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"How Dangerous is Extreme Heat in Your Neighborhood? This map Tells you"

The Los Angeles Times interviewed Dr. David Eisenman, UCLA Fielding School of Public Health professor of community health sciences, about a heat mapping project by the Fielding School’s UCLA Center for Public Health and Disasters and UCLA Center for Healthy Climate Solutions

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Date: 
Tuesday, July 12, 2022
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Extreme heat is fueling more than 1,500 excess emergency room visits per “heat day” in Los Angeles County, with some neighborhoods facing far more danger than others, according to a new UCLA mapping tool.

The heat map tracks the number and rate of excess emergency room visits on heat days down to the community level and highlights a stark disparity between wealthier, leafier neighborhoods and those that are home to fewer trees, more concrete and higher occurrences of underlying health issues.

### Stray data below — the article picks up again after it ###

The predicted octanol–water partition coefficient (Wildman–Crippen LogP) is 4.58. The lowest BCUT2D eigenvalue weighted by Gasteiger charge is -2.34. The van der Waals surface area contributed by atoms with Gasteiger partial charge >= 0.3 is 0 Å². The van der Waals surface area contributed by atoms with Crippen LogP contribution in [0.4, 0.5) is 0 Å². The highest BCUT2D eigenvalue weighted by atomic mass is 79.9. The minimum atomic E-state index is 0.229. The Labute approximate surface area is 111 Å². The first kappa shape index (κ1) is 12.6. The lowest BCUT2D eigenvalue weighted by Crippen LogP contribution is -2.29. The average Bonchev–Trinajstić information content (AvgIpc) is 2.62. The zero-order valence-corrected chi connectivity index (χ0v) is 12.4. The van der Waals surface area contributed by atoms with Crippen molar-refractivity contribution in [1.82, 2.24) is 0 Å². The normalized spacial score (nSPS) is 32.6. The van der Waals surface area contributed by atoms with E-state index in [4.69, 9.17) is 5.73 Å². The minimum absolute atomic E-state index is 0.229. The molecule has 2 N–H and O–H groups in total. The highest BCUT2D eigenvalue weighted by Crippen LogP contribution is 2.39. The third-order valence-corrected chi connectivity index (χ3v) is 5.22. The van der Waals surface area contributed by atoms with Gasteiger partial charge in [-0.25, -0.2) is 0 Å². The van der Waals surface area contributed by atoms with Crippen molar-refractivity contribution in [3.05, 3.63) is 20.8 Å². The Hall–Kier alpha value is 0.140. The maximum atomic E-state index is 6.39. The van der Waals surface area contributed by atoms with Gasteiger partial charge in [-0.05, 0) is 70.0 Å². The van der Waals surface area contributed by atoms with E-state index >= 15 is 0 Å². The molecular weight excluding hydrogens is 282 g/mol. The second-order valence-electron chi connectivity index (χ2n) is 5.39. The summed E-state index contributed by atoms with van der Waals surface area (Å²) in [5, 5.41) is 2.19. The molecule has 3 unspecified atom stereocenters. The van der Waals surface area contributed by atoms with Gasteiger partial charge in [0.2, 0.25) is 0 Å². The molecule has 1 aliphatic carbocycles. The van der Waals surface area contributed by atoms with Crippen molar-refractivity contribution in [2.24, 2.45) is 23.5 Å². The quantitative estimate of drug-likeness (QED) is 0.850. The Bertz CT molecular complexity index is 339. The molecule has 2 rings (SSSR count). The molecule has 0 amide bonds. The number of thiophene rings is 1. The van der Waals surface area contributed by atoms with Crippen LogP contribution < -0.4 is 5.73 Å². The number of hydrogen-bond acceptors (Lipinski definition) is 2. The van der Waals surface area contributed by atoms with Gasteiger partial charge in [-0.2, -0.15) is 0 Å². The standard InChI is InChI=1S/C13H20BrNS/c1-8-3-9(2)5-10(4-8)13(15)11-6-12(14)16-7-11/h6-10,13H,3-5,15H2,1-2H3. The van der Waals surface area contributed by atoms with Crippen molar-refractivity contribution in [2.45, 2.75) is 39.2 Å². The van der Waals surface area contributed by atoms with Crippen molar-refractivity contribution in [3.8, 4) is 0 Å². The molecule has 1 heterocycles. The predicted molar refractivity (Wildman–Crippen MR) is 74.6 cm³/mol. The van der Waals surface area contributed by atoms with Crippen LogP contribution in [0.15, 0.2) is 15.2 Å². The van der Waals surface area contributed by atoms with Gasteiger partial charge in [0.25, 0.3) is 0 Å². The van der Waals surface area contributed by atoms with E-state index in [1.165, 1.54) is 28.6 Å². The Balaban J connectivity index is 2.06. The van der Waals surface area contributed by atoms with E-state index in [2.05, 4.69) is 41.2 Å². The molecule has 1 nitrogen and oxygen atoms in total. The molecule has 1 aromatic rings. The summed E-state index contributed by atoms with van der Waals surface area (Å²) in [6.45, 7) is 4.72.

The West Adams neighborhood in South Los Angeles, for example, averages excess emergency room visits at a rate four times that of the Westside neighborhood of Rancho Park — about 3.5 per 10,000 people compared with 0.9, according to the map. Heat days are defined by a combination of factors including temperature, humidity and cloud cover.

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